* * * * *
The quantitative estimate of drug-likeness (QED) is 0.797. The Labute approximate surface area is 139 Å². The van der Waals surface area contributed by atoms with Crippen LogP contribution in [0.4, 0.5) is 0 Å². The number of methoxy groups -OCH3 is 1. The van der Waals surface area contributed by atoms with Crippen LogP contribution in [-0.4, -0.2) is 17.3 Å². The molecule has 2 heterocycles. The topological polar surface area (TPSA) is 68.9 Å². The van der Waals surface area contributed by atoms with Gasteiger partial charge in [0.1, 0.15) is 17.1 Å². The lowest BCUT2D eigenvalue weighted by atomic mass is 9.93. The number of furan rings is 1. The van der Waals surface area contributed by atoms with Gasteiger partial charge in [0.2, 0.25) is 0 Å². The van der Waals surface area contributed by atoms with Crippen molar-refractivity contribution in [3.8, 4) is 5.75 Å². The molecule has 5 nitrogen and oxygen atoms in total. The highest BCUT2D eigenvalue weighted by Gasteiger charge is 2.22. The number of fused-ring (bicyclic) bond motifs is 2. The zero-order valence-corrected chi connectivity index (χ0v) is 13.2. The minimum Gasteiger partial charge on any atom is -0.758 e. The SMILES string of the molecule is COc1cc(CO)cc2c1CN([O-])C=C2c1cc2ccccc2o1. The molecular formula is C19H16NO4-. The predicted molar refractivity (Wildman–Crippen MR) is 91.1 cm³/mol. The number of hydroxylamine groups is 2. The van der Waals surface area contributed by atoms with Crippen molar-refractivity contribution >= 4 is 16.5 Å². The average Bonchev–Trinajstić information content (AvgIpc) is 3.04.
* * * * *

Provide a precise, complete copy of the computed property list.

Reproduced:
The quantitative estimate of drug-likeness (QED) is 0.797. The Labute approximate surface area is 139 Å². The van der Waals surface area contributed by atoms with Crippen LogP contribution in [0.4, 0.5) is 0 Å². The number of methoxy groups -OCH3 is 1. The van der Waals surface area contributed by atoms with Crippen LogP contribution in [-0.4, -0.2) is 17.3 Å². The molecule has 2 heterocycles. The topological polar surface area (TPSA) is 68.9 Å². The van der Waals surface area contributed by atoms with Gasteiger partial charge in [0.1, 0.15) is 17.1 Å². The lowest BCUT2D eigenvalue weighted by atomic mass is 9.93. The number of furan rings is 1. The van der Waals surface area contributed by atoms with Gasteiger partial charge in [0.2, 0.25) is 0 Å². The van der Waals surface area contributed by atoms with Crippen molar-refractivity contribution in [3.8, 4) is 5.75 Å². The molecule has 5 nitrogen and oxygen atoms in total. The highest BCUT2D eigenvalue weighted by Gasteiger charge is 2.22. The number of fused-ring (bicyclic) bond motifs is 2. The zero-order valence-corrected chi connectivity index (χ0v) is 13.2. The minimum Gasteiger partial charge on any atom is -0.758 e. The SMILES string of the molecule is COc1cc(CO)cc2c1CN([O-])C=C2c1cc2ccccc2o1. The molecular formula is C19H16NO4-. The predicted molar refractivity (Wildman–Crippen MR) is 91.1 cm³/mol. The number of hydroxylamine groups is 2. The van der Waals surface area contributed by atoms with Crippen molar-refractivity contribution >= 4 is 16.5 Å². The average Bonchev–Trinajstić information content (AvgIpc) is 3.04.